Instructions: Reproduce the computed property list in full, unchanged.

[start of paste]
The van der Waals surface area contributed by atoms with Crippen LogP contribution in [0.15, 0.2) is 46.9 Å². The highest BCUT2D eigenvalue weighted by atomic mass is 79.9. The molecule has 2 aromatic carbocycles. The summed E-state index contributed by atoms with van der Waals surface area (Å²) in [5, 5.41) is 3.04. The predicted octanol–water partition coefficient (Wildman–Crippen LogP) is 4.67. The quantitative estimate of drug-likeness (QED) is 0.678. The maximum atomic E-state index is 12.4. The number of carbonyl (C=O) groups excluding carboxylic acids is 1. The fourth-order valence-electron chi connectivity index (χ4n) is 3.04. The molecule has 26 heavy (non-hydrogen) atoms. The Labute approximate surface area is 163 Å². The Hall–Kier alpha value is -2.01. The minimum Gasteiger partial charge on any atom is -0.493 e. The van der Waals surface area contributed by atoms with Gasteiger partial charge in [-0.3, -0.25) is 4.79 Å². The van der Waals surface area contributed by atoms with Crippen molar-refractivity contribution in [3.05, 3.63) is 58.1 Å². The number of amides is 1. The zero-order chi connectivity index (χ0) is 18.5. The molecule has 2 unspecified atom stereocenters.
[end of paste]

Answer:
The van der Waals surface area contributed by atoms with Crippen LogP contribution in [0.15, 0.2) is 46.9 Å². The highest BCUT2D eigenvalue weighted by atomic mass is 79.9. The molecule has 2 aromatic carbocycles. The summed E-state index contributed by atoms with van der Waals surface area (Å²) in [5, 5.41) is 3.04. The predicted octanol–water partition coefficient (Wildman–Crippen LogP) is 4.67. The quantitative estimate of drug-likeness (QED) is 0.678. The maximum atomic E-state index is 12.4. The number of carbonyl (C=O) groups excluding carboxylic acids is 1. The fourth-order valence-electron chi connectivity index (χ4n) is 3.04. The molecule has 26 heavy (non-hydrogen) atoms. The Labute approximate surface area is 163 Å². The Hall–Kier alpha value is -2.01. The minimum Gasteiger partial charge on any atom is -0.493 e. The van der Waals surface area contributed by atoms with Gasteiger partial charge in [-0.3, -0.25) is 4.79 Å². The van der Waals surface area contributed by atoms with Crippen molar-refractivity contribution in [3.05, 3.63) is 58.1 Å². The number of amides is 1. The zero-order chi connectivity index (χ0) is 18.5. The molecule has 2 unspecified atom stereocenters.